Maria Kalaniemi Delivers Fine Finnish Ahma

Accordion wiz and her Aldargaz band expand horizons of Nordic folk music.

The title of Ahma, the latest album from accordion wiz Maria Kalaniemi and her keyboard-and-strings band Aldargaz, is the Finnish word for "wolverine," an endangered species — much like Finnish folk music was before Kalaniemi and a host of other virtuoso players came along to revive it in the 1980s.

"I see something similar in the wolverine, myself and folk music," Kalaniemi said. "Classical music has a higher status in Finland, so it's been a struggle to get to where we are now, when more people appreciate the greatness of folk music and the accordion."

Kalaniemi's music has become more confident and expansive over the years. Ahma, released Tuesday, is her third solo album, second with the Aldargaz quintet and first for the NorthSide label. With her rich and fluid accordion at the center, Ahma mixes originals by Kalaniemi and pianist Timo Alakotila with radically rearranged traditional Finnish folk tunes.

Alakotila also provided string arrangements and the thrilling horn chart on the album's title track (RealAudio excerpt).

And like each of Kalaniemi's prior albums, this one contains a tango. "Huuma" (RealAudio excerpt) was written in 1920 by Argentinean composer Juan Carlos Cobian. And while tangos usually provide a sultrier sound than one might expect to hear in the Nordic region, Kalaniemi begs to differ. "Finnish people really love tangos because of the sensitive melodies and dramatic words dealing with difficulties in love."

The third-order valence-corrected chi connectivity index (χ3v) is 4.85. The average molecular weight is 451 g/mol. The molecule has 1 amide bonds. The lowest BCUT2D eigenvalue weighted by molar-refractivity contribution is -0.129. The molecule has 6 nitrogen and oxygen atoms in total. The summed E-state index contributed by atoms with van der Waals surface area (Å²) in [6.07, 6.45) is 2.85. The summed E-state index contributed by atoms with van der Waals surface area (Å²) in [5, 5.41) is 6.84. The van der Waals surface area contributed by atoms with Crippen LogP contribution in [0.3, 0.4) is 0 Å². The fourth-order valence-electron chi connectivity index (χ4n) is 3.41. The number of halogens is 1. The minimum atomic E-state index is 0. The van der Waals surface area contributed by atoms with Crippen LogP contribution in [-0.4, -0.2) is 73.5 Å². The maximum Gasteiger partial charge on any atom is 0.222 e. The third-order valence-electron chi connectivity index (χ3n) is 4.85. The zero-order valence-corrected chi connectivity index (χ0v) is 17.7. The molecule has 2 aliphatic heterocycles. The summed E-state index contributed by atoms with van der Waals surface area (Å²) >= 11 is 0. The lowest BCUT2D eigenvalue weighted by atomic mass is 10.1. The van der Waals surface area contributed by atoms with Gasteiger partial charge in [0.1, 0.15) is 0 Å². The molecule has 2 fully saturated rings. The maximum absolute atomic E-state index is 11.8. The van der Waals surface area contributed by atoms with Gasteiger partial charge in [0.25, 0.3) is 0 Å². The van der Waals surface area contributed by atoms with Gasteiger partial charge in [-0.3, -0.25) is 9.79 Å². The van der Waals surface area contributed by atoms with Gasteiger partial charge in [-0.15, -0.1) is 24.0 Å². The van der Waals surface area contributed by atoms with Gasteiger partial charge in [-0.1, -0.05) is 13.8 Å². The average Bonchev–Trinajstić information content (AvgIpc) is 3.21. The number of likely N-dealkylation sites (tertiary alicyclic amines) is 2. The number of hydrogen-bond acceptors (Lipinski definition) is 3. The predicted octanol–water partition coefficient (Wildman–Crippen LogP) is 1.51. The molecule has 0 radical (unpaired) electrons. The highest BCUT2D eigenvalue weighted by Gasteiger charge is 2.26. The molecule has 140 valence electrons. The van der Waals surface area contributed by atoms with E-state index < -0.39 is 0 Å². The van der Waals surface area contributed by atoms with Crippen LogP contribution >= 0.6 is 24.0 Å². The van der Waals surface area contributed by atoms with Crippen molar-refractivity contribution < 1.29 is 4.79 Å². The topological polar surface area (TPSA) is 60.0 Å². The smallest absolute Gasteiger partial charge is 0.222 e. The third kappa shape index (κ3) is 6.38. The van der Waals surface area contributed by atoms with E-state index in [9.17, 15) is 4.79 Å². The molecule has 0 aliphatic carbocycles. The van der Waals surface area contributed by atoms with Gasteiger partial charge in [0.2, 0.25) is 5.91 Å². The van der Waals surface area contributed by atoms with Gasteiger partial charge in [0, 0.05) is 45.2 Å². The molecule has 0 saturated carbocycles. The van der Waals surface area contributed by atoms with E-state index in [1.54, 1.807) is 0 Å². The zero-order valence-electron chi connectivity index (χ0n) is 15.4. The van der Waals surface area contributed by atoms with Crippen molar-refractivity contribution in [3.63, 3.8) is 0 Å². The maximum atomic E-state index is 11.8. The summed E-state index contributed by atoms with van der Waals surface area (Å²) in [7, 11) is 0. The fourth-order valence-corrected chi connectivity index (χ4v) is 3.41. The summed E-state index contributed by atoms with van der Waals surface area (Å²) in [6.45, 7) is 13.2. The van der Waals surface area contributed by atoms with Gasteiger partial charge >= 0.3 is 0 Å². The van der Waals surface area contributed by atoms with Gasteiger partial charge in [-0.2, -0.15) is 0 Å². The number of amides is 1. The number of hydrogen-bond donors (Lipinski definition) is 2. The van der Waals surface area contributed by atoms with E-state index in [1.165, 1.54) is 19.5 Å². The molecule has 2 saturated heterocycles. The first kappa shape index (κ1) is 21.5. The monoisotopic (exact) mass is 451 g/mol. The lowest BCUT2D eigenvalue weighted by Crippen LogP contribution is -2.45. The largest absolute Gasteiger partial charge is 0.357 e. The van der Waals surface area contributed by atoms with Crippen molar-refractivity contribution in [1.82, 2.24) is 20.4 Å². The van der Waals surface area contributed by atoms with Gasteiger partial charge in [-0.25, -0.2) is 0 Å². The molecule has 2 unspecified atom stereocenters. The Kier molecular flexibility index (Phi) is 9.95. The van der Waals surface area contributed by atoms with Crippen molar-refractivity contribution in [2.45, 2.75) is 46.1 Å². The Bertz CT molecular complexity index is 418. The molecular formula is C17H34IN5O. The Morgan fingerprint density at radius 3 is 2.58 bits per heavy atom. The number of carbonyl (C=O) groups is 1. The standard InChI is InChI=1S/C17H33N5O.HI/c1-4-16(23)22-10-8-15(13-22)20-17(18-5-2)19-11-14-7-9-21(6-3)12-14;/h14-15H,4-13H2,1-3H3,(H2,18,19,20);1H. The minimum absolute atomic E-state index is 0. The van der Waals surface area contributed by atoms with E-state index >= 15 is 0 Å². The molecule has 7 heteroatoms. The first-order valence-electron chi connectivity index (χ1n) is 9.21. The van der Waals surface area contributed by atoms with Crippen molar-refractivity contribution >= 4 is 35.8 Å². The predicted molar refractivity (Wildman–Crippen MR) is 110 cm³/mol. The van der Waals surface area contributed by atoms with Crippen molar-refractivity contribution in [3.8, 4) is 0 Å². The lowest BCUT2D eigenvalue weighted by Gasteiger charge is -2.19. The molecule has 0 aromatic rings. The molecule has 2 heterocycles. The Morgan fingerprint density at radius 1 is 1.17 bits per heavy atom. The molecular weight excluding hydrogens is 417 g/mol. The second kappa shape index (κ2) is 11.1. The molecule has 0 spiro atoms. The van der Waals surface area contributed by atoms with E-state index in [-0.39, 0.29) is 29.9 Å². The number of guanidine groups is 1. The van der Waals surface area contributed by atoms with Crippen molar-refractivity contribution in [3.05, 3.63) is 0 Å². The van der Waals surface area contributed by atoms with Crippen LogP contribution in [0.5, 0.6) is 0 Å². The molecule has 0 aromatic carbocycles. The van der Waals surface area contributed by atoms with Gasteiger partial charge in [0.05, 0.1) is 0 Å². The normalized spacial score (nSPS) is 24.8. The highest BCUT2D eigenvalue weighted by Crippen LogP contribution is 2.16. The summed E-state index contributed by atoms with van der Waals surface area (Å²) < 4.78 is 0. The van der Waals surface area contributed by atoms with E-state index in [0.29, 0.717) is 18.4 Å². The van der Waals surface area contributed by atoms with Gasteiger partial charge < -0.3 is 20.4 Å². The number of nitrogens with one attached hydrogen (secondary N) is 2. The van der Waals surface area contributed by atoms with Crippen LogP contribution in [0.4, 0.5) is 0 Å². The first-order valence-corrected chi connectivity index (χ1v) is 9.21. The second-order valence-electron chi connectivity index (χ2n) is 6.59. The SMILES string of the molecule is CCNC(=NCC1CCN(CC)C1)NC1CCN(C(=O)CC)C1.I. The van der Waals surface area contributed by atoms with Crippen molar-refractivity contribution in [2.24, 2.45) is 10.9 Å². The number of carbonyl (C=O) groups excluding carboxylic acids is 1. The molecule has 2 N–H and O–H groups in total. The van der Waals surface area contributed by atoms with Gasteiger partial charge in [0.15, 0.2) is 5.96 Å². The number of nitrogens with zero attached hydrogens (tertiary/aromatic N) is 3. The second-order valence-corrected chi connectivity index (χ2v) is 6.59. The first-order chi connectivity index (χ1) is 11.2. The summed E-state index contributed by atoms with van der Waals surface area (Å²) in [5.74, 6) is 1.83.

Kalaniemi, 36, is a product of the famous Sibelius Academy in Helsinki, which was formed in 1983 and has provided an important platform for a wide spectrum of resuscitated and reinvented folk forms. It was there that Kalaniemi formed her first band, Niekku, with three other women. Violinist Arto J&aauml;rvela, a member of the important string band JPP and currently part of Aldargaz eventually joined them.

In addition to Alakotila and J&aauml;rvela, Aldargaz consists of Olli Varis (guitar/husband), Tapani Varis (double bass) and Petri Hakala (mandolins).

The opposite of the raw backporch playing folk music connotes to most Americans, Kalaniemi's music is refined, virtuosic and remarkably detailed. It erases the boundaries separating classical music, folk and jazz improvisation. In fact, it's often difficult to determine where the compositions end and the improvisations begin.

"I often don't know what's improvised and what's the tune when we play," Kalaniemi confessed. "But it's all quite natural."

This is particularly true in a tune such as "Namas" (RealAudio excerpt), where her accordion wails like a ghostly synthesizer over Hakala's mandolin solo. "It's a great, slow tune with a lot of space for everybody to swim around and do their own little things," she said.

Kalaniemi studied jazz and musette (old-timey French music) in 1990 with accordion master Marcel Azzola in Paris. She employs the classical "free-bass" accordion technique that involves playing individual bass notes rather than the bass chords heard on most accordions.

Other Ahma tunes, such as "Nautilus" and "Arctic Paradise," seem to paint pictures of the Nordic tundra and northern lights Kalaniemi said she can see from her Helsinki home on nights when the temperature drops to zero.

A busy and promiscuous performer, Kalaniemi is currently working with Finnish singer/actor/flutist Vesa-Matti Loiri. In March she will tour the Nordic countries Greenland, Iceland and Norway for the first time.

She is also about to record a second CD with the Accordion Tribe, which also includes U.S. accordionist Guy Klucevsek, Slovenia's Bratko Bibic, Sweden's Lars Hollmer and Austria's Otto Lechner. The Tribe may tour Europe in the fall.

Kalaniemi also plays with Finnish-Swedish project Ramunders Döttrar. "It's another important project because I am Finnish-Swedish," she said, "so it's great to play these Finnish-Swedish tunes."